This is my response to a letter published in the July 29 edition of the Record titled City right to halt HRAs penned by Deane Gurney, vice-president of the New Westminster Heritage Preservation Society.
I may be wrong, but I’m guessing that when Gurney says he wants to halt the Heritage Revitalization Agreements (HRAs) based on a project that involved a larger-than-normal laneway house, he is talking about our house.
I need to refresh the readers and Gurney of a few facts. Our house is on a large lot, which backs on a commercial area and a side street. The laneway house replaced a large three-car garage that occupied the lot for 20 years. In Queen’s Park, it is far, far easier to build an oversized garage or a monster house than it is to build a secondary house. Our housing crisis has many causes and this is one of them.
Few years back, when we first proposed our laneway house, the city planning department suggested that we wait. “Why,” we asked. Because, they said, there would be additional floor space ration (FSR) in the new proposed Queen’s Park Heritage Conservation Area (QPHCA). Unfortunately, we had excess FSR but that could only be applied to a laneway if it didn’t exceed 950-square-feet overall. We have a son who is a teacher with a family of four. They needed three bedrooms. The HRA process was the only solution available to us under the rules at that time.
Before granting the HRA, we were required to bring the house to a good condition and an Edwardian esthetic. Our 113-year-old house was and is in good shape. Over the years there has been a lot of money that has gone into keeping it that way. As one heritage expert told us, “It is not the intent of HRAs to punish people who maintain their houses in good shape. The intent to of an HRA is to preserve the condition of the house from owner to owner, from generation to generation.” At one council meeting, Mayor Cote said for the record that he believed that our request for a 1600-square-foot laneway shouldn’t require HRA or even a variance. After all, it simply swapped out a garage for a house. Unfortunately for us, even a mayor can’t overturn the rules.
Houses under an HRA are required to maintain their condition from one owner to the next. It’s on the title. The condition of your HRA house is registered at the start.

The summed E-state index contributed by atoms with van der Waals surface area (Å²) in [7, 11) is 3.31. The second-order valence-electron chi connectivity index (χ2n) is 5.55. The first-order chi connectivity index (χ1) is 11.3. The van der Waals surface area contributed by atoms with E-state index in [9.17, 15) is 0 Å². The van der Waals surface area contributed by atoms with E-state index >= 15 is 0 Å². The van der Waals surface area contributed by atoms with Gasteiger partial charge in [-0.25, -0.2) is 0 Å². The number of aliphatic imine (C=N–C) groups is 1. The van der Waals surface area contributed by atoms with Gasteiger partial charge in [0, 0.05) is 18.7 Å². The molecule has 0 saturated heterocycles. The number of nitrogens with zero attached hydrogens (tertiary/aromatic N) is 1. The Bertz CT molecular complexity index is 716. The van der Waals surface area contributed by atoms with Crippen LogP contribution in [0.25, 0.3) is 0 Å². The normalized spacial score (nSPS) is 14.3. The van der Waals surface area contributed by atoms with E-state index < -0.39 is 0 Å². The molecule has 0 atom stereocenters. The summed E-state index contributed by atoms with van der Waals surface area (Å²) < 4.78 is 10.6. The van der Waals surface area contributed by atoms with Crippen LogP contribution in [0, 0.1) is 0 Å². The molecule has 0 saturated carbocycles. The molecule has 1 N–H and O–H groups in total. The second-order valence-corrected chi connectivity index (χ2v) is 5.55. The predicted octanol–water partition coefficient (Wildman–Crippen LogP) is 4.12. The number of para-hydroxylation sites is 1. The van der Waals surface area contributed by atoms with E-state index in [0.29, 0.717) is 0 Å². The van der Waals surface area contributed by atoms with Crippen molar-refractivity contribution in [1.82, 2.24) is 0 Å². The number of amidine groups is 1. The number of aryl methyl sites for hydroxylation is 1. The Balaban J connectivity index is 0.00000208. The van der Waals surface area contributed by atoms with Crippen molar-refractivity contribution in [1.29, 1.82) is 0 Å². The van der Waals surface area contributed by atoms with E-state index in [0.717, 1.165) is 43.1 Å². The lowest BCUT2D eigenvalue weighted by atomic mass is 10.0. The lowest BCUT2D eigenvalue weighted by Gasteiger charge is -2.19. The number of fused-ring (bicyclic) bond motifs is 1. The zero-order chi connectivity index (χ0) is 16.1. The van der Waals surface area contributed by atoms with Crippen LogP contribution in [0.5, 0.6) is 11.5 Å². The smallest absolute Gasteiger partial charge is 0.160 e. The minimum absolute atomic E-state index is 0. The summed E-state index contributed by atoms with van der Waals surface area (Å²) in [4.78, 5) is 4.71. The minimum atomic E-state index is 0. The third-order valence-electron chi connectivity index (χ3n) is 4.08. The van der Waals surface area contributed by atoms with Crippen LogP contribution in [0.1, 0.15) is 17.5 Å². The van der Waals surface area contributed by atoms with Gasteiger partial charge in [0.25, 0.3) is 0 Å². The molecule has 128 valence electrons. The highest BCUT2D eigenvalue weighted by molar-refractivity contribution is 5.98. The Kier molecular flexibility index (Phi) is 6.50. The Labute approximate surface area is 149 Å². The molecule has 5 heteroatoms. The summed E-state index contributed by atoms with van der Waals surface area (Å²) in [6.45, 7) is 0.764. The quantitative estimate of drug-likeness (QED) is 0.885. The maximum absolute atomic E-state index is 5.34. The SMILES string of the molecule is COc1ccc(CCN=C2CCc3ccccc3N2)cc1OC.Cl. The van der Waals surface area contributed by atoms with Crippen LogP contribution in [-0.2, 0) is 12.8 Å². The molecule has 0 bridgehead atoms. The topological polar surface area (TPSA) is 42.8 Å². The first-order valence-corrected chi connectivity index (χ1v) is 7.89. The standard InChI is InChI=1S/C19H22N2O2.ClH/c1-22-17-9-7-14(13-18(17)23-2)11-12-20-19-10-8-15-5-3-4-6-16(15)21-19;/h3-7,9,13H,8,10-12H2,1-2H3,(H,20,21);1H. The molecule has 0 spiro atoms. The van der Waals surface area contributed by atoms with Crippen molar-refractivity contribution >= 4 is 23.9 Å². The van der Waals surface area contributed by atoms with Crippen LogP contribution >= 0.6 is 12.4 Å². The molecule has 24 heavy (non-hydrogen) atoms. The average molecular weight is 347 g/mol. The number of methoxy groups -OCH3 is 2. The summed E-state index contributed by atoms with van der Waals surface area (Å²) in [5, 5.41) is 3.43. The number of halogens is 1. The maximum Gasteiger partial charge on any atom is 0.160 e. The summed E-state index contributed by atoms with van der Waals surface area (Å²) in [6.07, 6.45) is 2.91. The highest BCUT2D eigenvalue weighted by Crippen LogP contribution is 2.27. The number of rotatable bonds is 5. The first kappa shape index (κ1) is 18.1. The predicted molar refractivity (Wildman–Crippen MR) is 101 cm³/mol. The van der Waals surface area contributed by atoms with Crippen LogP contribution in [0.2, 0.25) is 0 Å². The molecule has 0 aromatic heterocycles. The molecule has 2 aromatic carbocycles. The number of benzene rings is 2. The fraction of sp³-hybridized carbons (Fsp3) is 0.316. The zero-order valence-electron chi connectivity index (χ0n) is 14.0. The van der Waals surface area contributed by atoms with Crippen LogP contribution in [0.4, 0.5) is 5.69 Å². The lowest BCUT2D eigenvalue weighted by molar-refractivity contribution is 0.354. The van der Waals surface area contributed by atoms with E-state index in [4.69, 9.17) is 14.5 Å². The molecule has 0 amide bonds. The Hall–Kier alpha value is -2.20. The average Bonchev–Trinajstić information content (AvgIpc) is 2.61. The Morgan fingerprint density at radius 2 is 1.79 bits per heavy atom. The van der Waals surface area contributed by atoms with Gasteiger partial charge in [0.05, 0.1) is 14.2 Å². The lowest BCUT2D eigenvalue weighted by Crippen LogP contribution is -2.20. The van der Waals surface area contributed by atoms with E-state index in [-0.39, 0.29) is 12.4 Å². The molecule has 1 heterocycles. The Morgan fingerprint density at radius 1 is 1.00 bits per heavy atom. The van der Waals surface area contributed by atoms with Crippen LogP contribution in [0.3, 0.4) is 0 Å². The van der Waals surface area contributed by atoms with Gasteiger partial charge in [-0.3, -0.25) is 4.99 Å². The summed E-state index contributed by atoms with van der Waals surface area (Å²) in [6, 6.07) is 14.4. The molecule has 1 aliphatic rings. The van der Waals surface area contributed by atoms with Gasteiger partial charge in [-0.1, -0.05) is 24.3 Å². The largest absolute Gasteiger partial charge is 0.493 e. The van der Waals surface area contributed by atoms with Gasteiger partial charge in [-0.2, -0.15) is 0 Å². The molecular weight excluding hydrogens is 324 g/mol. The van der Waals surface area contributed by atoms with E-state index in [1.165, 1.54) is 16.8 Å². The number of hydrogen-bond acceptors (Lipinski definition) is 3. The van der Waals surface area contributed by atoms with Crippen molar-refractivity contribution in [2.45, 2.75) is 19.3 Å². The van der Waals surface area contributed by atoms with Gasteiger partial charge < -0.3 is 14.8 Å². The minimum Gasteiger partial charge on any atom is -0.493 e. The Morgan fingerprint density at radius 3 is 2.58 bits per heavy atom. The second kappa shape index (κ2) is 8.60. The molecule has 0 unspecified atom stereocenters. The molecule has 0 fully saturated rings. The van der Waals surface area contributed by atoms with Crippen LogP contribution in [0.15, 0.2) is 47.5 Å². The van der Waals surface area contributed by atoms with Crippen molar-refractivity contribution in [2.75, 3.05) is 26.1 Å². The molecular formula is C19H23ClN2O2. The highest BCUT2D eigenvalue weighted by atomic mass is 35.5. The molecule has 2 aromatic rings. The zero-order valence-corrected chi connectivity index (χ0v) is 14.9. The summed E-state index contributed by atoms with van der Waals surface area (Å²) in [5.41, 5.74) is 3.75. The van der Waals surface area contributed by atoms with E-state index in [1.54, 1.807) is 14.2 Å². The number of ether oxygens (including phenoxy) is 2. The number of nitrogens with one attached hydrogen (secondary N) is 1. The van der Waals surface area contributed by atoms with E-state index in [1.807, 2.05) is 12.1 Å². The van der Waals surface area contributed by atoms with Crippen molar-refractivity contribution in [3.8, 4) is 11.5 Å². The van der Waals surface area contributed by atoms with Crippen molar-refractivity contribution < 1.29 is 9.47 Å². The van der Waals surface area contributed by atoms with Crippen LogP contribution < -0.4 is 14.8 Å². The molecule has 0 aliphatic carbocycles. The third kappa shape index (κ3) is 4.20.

If you or any future owner allows the heritage house to deteriorate, the city has the legal right to rebuild and any costs become a lien on the title. Simple as that. This is the reason why an HRA is not taken lightly by a homeowner and cities value them highly. This is what we gave the city in exchange for the laneway.
Under the QPHCA, it is possible that owners of heritage houses can take advantage of the additional FSR, without improving the existing condition of their old house.
All they are required to do is present a heritage visage on the street side of their house. That’s a low bar.
Gurney is opposed to HRAs because he believes the city hasn’t been tough enough on us, even though we committed to long-term preservation of our house. On the other hand, he endorses the QPHCA, which hands out additional FSR to Queen’s Park homeowners in return for little more than a hope and a prayer.
A hundred years is a long time for a wooden structure. Houses of that age need a constant infusion of money. The value of heritage properties in QP is in the land the house sits on and not the old house that depreciated decades ago. There are many owners who have done the math and balk at the hundreds and hundreds of thousands of dollars it takes to bring an old house up to current building standards. The QPHCA is well-intentioned, but it doesn’t have a legal structure to force them to upgrade their building. And I believe there is no desire in the electorate or council to see QPHCA revised to match the much-tougher HRA standard. Hell will freeze over first.
To New Westminster Mayor Cote and the councillors, if you halt HRAs in Queen’s Park, you take away a proven tool to preserve heritage in an important part of the city. Legally, HRAs ensure the preservation of a heritage house from one owner to the next. Finally, HRAs provide opportunities for the city to encourage densification in a single-family neighbourhood. Please vote to keep HRAs in Queen’s Park.
Nancy Shaw, New Westminster